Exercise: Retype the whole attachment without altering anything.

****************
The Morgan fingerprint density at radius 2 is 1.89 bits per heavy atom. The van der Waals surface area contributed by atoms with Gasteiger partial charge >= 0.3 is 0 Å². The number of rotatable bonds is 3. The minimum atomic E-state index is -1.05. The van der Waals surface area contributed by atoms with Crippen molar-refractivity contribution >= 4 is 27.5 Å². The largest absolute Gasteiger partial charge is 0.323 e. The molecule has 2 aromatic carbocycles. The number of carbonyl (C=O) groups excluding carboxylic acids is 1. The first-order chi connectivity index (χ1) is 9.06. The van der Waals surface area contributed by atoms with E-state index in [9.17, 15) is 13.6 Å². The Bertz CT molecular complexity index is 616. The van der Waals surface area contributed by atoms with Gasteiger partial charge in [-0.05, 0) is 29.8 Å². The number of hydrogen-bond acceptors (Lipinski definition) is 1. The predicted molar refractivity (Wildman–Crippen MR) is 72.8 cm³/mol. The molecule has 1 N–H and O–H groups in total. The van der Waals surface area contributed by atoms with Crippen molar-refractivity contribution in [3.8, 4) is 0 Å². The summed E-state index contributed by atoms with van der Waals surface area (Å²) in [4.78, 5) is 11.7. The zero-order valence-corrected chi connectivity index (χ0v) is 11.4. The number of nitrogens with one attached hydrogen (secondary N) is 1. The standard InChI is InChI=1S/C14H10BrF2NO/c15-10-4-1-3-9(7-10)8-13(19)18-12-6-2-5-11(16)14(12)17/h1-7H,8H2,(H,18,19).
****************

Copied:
The Morgan fingerprint density at radius 2 is 1.89 bits per heavy atom. The van der Waals surface area contributed by atoms with Gasteiger partial charge >= 0.3 is 0 Å². The number of rotatable bonds is 3. The minimum atomic E-state index is -1.05. The van der Waals surface area contributed by atoms with Crippen molar-refractivity contribution >= 4 is 27.5 Å². The largest absolute Gasteiger partial charge is 0.323 e. The molecule has 2 aromatic carbocycles. The number of carbonyl (C=O) groups excluding carboxylic acids is 1. The first-order chi connectivity index (χ1) is 9.06. The van der Waals surface area contributed by atoms with E-state index in [9.17, 15) is 13.6 Å². The Bertz CT molecular complexity index is 616. The van der Waals surface area contributed by atoms with Gasteiger partial charge in [-0.05, 0) is 29.8 Å². The number of hydrogen-bond acceptors (Lipinski definition) is 1. The predicted molar refractivity (Wildman–Crippen MR) is 72.8 cm³/mol. The molecule has 1 N–H and O–H groups in total. The van der Waals surface area contributed by atoms with Crippen molar-refractivity contribution in [3.8, 4) is 0 Å². The summed E-state index contributed by atoms with van der Waals surface area (Å²) in [4.78, 5) is 11.7. The zero-order valence-corrected chi connectivity index (χ0v) is 11.4. The number of nitrogens with one attached hydrogen (secondary N) is 1. The standard InChI is InChI=1S/C14H10BrF2NO/c15-10-4-1-3-9(7-10)8-13(19)18-12-6-2-5-11(16)14(12)17/h1-7H,8H2,(H,18,19).